Medicine and technology
In the Western world, medical knowledge and technological innovation are inseparable. Technological developments, such as new applications in genetic engineering or medical imaging processes, are changing not only medical knowledge and practice, but also how physicians view the human body. Medical views of the body, seen in terms of scientific and technological advancement, have been historically contingent. Currently, new research and innovative applications in bioengineering, nano-technology, and information and communication technologies are leading to substantial changes in medical practice which, in turn, have social, legal, ethical, and cultural implications. Systems medicine, individualized medicine, and the digitalization of medical knowledge are only some of the areas which are affected. Thus, recent innovations in medical technology, such as mobile health, have emerged, shifting doctor-patient relationships—due to greater access to medical knowledge—and profoundly affecting the lives of patients who use these innovations in everyday life or exchange information with others via the Internet. These developments create new types of social relationships, such as bio-social communities formed on the Internet, and result in the increased blurring of boundaries in biomedical practice, which no longer focuses exclusively on diseases. The societal consequences of these developments are the bio-medicalization of non-medical areas and a shift in perception as to what constitutes health or illness.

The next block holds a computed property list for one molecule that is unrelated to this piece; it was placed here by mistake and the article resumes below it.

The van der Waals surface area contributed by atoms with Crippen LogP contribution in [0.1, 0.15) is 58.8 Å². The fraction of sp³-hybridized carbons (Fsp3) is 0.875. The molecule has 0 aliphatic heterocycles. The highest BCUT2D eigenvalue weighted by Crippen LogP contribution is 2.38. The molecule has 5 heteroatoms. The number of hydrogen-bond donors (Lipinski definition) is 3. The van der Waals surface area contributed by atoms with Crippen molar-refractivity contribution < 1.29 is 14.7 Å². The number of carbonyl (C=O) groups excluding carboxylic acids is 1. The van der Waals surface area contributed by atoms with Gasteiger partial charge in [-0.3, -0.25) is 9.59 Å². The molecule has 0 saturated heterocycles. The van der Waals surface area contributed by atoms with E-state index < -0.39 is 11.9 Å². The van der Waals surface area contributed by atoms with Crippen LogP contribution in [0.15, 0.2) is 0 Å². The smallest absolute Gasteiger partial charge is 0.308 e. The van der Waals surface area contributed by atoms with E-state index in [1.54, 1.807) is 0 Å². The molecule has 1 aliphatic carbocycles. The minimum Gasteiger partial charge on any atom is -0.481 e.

However, technology not only comprises material items such as devices and apparatuses, but also various forms of technological knowledge and activities in the field of medicine. Medical knowledge is negotiated and stabilized in a network comprised of physicians, scientists, patients, the industry and politics, as well as via the use of technical apparatuses and instruments. These processes of negotiation and the discourse and practices they entail need to be examined and their social, cultural, legal, and ethical implications subject to questioning.
Regula Valérie Burri, 09.05.2014 / email@example.com